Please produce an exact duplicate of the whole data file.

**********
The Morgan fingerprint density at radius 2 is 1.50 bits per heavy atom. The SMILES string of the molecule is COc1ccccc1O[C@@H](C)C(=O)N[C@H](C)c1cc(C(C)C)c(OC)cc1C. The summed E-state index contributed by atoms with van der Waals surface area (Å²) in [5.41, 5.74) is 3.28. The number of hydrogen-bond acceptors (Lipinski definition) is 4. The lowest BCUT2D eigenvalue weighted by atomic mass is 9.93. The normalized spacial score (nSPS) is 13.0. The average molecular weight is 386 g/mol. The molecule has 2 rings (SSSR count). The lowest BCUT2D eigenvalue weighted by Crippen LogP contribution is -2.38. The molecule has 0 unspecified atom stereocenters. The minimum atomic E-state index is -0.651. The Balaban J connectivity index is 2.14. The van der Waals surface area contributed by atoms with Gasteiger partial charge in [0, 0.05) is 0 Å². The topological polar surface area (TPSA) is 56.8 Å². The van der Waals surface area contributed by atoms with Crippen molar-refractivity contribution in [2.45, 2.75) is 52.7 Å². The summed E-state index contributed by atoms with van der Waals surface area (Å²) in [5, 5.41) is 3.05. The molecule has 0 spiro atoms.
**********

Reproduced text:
The Morgan fingerprint density at radius 2 is 1.50 bits per heavy atom. The SMILES string of the molecule is COc1ccccc1O[C@@H](C)C(=O)N[C@H](C)c1cc(C(C)C)c(OC)cc1C. The summed E-state index contributed by atoms with van der Waals surface area (Å²) in [5.41, 5.74) is 3.28. The number of hydrogen-bond acceptors (Lipinski definition) is 4. The lowest BCUT2D eigenvalue weighted by atomic mass is 9.93. The normalized spacial score (nSPS) is 13.0. The average molecular weight is 386 g/mol. The molecule has 2 rings (SSSR count). The lowest BCUT2D eigenvalue weighted by Crippen LogP contribution is -2.38. The molecule has 0 unspecified atom stereocenters. The minimum atomic E-state index is -0.651. The Balaban J connectivity index is 2.14. The van der Waals surface area contributed by atoms with Gasteiger partial charge in [0, 0.05) is 0 Å². The topological polar surface area (TPSA) is 56.8 Å². The van der Waals surface area contributed by atoms with Crippen molar-refractivity contribution in [2.45, 2.75) is 52.7 Å². The summed E-state index contributed by atoms with van der Waals surface area (Å²) in [5, 5.41) is 3.05. The molecule has 0 spiro atoms.